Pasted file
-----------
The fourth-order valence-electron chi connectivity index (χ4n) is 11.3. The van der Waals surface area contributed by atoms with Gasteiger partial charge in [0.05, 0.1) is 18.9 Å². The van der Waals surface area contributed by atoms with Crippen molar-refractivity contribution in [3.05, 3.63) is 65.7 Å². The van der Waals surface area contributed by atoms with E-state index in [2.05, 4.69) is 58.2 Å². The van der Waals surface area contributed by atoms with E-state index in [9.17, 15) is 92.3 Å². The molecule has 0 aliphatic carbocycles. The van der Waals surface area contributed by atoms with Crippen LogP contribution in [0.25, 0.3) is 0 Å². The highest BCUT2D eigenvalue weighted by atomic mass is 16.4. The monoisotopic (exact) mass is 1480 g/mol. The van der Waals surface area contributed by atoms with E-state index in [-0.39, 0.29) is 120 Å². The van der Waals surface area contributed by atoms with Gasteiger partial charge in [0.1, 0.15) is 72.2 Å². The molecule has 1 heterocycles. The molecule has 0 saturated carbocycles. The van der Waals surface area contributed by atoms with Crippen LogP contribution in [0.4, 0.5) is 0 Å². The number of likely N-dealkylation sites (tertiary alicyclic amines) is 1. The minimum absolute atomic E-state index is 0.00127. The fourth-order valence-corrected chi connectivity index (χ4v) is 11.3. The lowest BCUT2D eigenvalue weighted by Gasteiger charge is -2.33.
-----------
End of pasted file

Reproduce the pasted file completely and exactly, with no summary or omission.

The fourth-order valence-electron chi connectivity index (χ4n) is 11.3. The van der Waals surface area contributed by atoms with Gasteiger partial charge in [0.05, 0.1) is 18.9 Å². The van der Waals surface area contributed by atoms with Crippen molar-refractivity contribution in [3.05, 3.63) is 65.7 Å². The van der Waals surface area contributed by atoms with E-state index in [2.05, 4.69) is 58.2 Å². The van der Waals surface area contributed by atoms with E-state index in [9.17, 15) is 92.3 Å². The molecule has 0 aliphatic carbocycles. The van der Waals surface area contributed by atoms with Crippen LogP contribution in [0.25, 0.3) is 0 Å². The highest BCUT2D eigenvalue weighted by atomic mass is 16.4. The monoisotopic (exact) mass is 1480 g/mol. The van der Waals surface area contributed by atoms with E-state index in [-0.39, 0.29) is 120 Å². The van der Waals surface area contributed by atoms with Gasteiger partial charge in [0.1, 0.15) is 72.2 Å². The molecule has 1 heterocycles. The molecule has 0 saturated carbocycles. The van der Waals surface area contributed by atoms with Crippen LogP contribution in [0.4, 0.5) is 0 Å². The number of likely N-dealkylation sites (tertiary alicyclic amines) is 1. The minimum absolute atomic E-state index is 0.00127. The fourth-order valence-corrected chi connectivity index (χ4v) is 11.3. The lowest BCUT2D eigenvalue weighted by Gasteiger charge is -2.33.